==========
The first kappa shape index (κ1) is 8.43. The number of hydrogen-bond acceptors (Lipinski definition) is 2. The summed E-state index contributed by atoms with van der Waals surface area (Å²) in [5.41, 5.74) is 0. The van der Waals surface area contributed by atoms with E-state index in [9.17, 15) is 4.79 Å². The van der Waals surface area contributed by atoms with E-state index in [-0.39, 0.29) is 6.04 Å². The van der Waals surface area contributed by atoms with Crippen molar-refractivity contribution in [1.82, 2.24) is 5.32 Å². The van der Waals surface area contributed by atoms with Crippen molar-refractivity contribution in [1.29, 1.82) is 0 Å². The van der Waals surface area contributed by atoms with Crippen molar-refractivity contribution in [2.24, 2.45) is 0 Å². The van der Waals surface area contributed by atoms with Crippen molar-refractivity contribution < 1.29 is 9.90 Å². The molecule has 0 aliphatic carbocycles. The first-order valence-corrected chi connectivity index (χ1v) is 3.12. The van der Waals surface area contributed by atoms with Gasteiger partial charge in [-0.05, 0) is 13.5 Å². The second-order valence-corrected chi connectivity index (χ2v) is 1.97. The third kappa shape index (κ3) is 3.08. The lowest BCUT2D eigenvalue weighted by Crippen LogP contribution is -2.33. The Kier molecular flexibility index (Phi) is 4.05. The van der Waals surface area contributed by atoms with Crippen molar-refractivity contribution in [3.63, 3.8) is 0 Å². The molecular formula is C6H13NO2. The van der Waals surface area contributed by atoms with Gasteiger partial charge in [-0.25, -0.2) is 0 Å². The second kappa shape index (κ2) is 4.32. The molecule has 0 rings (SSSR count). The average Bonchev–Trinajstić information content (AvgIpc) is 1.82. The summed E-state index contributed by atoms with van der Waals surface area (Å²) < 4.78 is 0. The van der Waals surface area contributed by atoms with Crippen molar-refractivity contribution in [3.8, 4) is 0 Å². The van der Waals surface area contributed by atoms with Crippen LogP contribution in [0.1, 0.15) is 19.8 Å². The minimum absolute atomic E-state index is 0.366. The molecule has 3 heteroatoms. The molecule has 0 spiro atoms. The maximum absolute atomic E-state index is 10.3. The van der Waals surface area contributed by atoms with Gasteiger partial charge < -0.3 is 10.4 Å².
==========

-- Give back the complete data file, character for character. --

The first kappa shape index (κ1) is 8.43. The number of hydrogen-bond acceptors (Lipinski definition) is 2. The summed E-state index contributed by atoms with van der Waals surface area (Å²) in [5.41, 5.74) is 0. The van der Waals surface area contributed by atoms with E-state index in [9.17, 15) is 4.79 Å². The van der Waals surface area contributed by atoms with E-state index in [-0.39, 0.29) is 6.04 Å². The van der Waals surface area contributed by atoms with Crippen molar-refractivity contribution in [1.82, 2.24) is 5.32 Å². The van der Waals surface area contributed by atoms with Crippen molar-refractivity contribution in [1.29, 1.82) is 0 Å². The van der Waals surface area contributed by atoms with Crippen molar-refractivity contribution in [2.24, 2.45) is 0 Å². The van der Waals surface area contributed by atoms with Crippen molar-refractivity contribution < 1.29 is 9.90 Å². The molecule has 0 aliphatic carbocycles. The first-order valence-corrected chi connectivity index (χ1v) is 3.12. The van der Waals surface area contributed by atoms with Gasteiger partial charge in [-0.05, 0) is 13.5 Å². The second-order valence-corrected chi connectivity index (χ2v) is 1.97. The third kappa shape index (κ3) is 3.08. The lowest BCUT2D eigenvalue weighted by Crippen LogP contribution is -2.33. The Kier molecular flexibility index (Phi) is 4.05. The van der Waals surface area contributed by atoms with Crippen molar-refractivity contribution in [3.63, 3.8) is 0 Å². The molecular formula is C6H13NO2. The van der Waals surface area contributed by atoms with Gasteiger partial charge in [-0.25, -0.2) is 0 Å². The second kappa shape index (κ2) is 4.32. The molecule has 0 rings (SSSR count). The average Bonchev–Trinajstić information content (AvgIpc) is 1.82. The summed E-state index contributed by atoms with van der Waals surface area (Å²) < 4.78 is 0. The van der Waals surface area contributed by atoms with Crippen molar-refractivity contribution in [3.8, 4) is 0 Å². The van der Waals surface area contributed by atoms with Crippen LogP contribution in [0.1, 0.15) is 19.8 Å². The minimum absolute atomic E-state index is 0.366. The molecule has 3 heteroatoms. The molecule has 0 spiro atoms. The maximum absolute atomic E-state index is 10.3. The van der Waals surface area contributed by atoms with Gasteiger partial charge < -0.3 is 10.4 Å².